It’s not often we hear about a startup’s venture financing before we see the product, but that is the case with yet-to-launch Spock, located in Silicon Valley. Rumors about their $7 million Series A round of financing from Clearstone Venture Partners and Opus Capital Ventures circulated last December, months before the beta service was planned to launch.
I met with founders Jaideep Singh (CEO) and Jay Bhatti (VP Product) last week to test the service, which they plan to beta launch next week.
People search is a space that went from nowhere to crowded, fast. Wink changed direction and launched a people search product last November. Also in this space is Streakr (yet to launch), ProfileLinker, LinkedIn, ZoomInfo and Upscoop.
Spock’s People Search Engine
Unlike the others (for the most part), Spock goes way beyond searching just social networks for people information. They are positioning themselves specifically against Google for web search and Amazon for product search, saying the third important type of search is information about people, and that 30% of Internet searches are people-related. Wink is Spock’s closest competitor among all of the ones listed above.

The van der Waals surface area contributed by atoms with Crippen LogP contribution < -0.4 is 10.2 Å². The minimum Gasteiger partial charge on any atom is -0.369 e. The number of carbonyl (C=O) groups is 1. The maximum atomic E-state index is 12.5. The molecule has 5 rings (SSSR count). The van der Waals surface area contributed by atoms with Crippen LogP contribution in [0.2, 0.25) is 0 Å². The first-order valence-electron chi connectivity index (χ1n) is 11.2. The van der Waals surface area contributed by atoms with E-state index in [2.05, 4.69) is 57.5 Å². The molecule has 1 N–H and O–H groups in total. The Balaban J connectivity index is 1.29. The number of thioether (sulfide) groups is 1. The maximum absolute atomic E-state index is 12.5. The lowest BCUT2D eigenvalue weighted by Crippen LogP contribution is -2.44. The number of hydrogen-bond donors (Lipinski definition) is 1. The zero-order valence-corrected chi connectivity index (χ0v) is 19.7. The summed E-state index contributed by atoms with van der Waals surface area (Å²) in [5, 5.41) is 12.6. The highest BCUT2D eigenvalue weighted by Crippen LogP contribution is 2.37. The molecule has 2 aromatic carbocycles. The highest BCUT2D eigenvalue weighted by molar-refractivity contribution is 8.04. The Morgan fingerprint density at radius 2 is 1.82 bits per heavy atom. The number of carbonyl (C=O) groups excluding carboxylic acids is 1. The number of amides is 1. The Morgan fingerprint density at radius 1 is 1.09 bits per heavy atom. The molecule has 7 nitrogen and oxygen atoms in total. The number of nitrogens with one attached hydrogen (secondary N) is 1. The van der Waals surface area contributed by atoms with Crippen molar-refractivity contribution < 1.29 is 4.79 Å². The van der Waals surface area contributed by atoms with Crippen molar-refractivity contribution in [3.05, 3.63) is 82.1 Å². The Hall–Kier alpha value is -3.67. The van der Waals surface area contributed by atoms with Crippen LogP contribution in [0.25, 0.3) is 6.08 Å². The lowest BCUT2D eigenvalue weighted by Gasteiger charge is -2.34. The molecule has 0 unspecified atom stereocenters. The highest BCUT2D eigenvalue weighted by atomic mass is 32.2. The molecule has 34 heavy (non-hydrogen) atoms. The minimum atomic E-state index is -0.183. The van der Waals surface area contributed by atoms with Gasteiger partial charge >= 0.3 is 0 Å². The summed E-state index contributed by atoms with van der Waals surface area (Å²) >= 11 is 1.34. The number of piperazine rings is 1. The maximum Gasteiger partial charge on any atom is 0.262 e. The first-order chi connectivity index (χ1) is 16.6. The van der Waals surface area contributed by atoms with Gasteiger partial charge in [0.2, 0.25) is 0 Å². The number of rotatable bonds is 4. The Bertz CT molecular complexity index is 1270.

In my testing, Spock did a great job of finding information about different kinds of people – bloggers, celebrities, and even lesser known individuals with some web presence. See last screenshot below for an example search results page.
People Profiles and Metadata
But part of where Spock really shines is what they do after the search is completed. They are slowly indexing the entire web , which is no small feat, but focusing on important hubs of people information like blogs, wikipedia, photo sites and, of course, social networks. Each person discovered by their search engine is run through a process of de-duping (for people with identical or similar names) and given a permanent profile page (see screenshot of former President Bill Clinton’s profile to right – click for larger view). Spock auto-creates tags for individuals based on the information they find. Prominent tags for Bill Clinton, for example, include “former U.S. President, “Great Leader,” “Womanizer,” “Left Handed,” “Democrat,” and “Saxophonist,” among others. Spock also auto detects other relevant meta data about the individual – age, location and sex.
Users can add new tags and vote on whether existing tags are relevant or correct. Also, individuals can claim their own profile (Spock runs your email through the social networks to see if it is attached to the right profile). Once claimed, that user has additional voting weight with his or her own tags and description. It will be interesting to see prominent individuals fighting the masses as they try to dominate their own identity, and lawsuits will inevitably surface as well.
Spock also finds relationships between people based on an analysis of information obtained in their web index, and based on user added data later on. When looking at a person’s profile, there will be links to others that Spock thinks are related.
Matt Mashall got a very early look at the product last year. See his notes here to see how it has changed since then.